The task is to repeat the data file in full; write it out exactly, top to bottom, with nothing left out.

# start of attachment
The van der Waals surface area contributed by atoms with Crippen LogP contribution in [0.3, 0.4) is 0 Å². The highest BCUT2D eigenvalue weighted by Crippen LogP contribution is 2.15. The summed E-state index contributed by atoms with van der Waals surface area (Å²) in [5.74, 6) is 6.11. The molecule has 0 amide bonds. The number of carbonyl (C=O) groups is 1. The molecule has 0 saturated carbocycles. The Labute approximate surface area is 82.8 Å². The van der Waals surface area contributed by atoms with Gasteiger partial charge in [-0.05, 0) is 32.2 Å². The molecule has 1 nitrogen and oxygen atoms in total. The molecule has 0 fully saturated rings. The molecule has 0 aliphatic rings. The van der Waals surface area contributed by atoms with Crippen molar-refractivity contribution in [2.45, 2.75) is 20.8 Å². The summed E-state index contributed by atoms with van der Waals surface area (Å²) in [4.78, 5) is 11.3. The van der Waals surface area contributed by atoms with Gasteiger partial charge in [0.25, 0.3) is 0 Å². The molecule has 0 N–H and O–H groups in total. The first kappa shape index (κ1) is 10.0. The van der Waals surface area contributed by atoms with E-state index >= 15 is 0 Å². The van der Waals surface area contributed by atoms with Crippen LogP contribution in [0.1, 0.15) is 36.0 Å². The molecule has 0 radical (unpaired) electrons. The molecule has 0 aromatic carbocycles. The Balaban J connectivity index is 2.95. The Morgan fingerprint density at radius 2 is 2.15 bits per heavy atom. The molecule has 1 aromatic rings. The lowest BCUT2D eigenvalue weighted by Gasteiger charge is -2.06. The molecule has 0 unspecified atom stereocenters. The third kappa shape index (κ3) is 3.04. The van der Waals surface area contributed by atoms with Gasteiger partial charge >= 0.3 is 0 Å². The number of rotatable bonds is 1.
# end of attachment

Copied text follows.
The van der Waals surface area contributed by atoms with Crippen LogP contribution in [0.3, 0.4) is 0 Å². The highest BCUT2D eigenvalue weighted by Crippen LogP contribution is 2.15. The summed E-state index contributed by atoms with van der Waals surface area (Å²) in [5.74, 6) is 6.11. The molecule has 0 amide bonds. The number of carbonyl (C=O) groups is 1. The molecule has 0 saturated carbocycles. The Labute approximate surface area is 82.8 Å². The van der Waals surface area contributed by atoms with Gasteiger partial charge in [-0.05, 0) is 32.2 Å². The molecule has 1 nitrogen and oxygen atoms in total. The molecule has 0 fully saturated rings. The molecule has 0 aliphatic rings. The van der Waals surface area contributed by atoms with Crippen molar-refractivity contribution in [2.45, 2.75) is 20.8 Å². The summed E-state index contributed by atoms with van der Waals surface area (Å²) in [4.78, 5) is 11.3. The van der Waals surface area contributed by atoms with Gasteiger partial charge in [0.25, 0.3) is 0 Å². The molecule has 0 N–H and O–H groups in total. The first kappa shape index (κ1) is 10.0. The van der Waals surface area contributed by atoms with E-state index >= 15 is 0 Å². The van der Waals surface area contributed by atoms with Crippen LogP contribution in [0.1, 0.15) is 36.0 Å². The molecule has 0 radical (unpaired) electrons. The molecule has 0 aromatic carbocycles. The Balaban J connectivity index is 2.95. The Morgan fingerprint density at radius 2 is 2.15 bits per heavy atom. The molecule has 1 aromatic rings. The lowest BCUT2D eigenvalue weighted by Gasteiger charge is -2.06. The molecule has 0 unspecified atom stereocenters. The third kappa shape index (κ3) is 3.04. The van der Waals surface area contributed by atoms with Gasteiger partial charge >= 0.3 is 0 Å². The number of rotatable bonds is 1.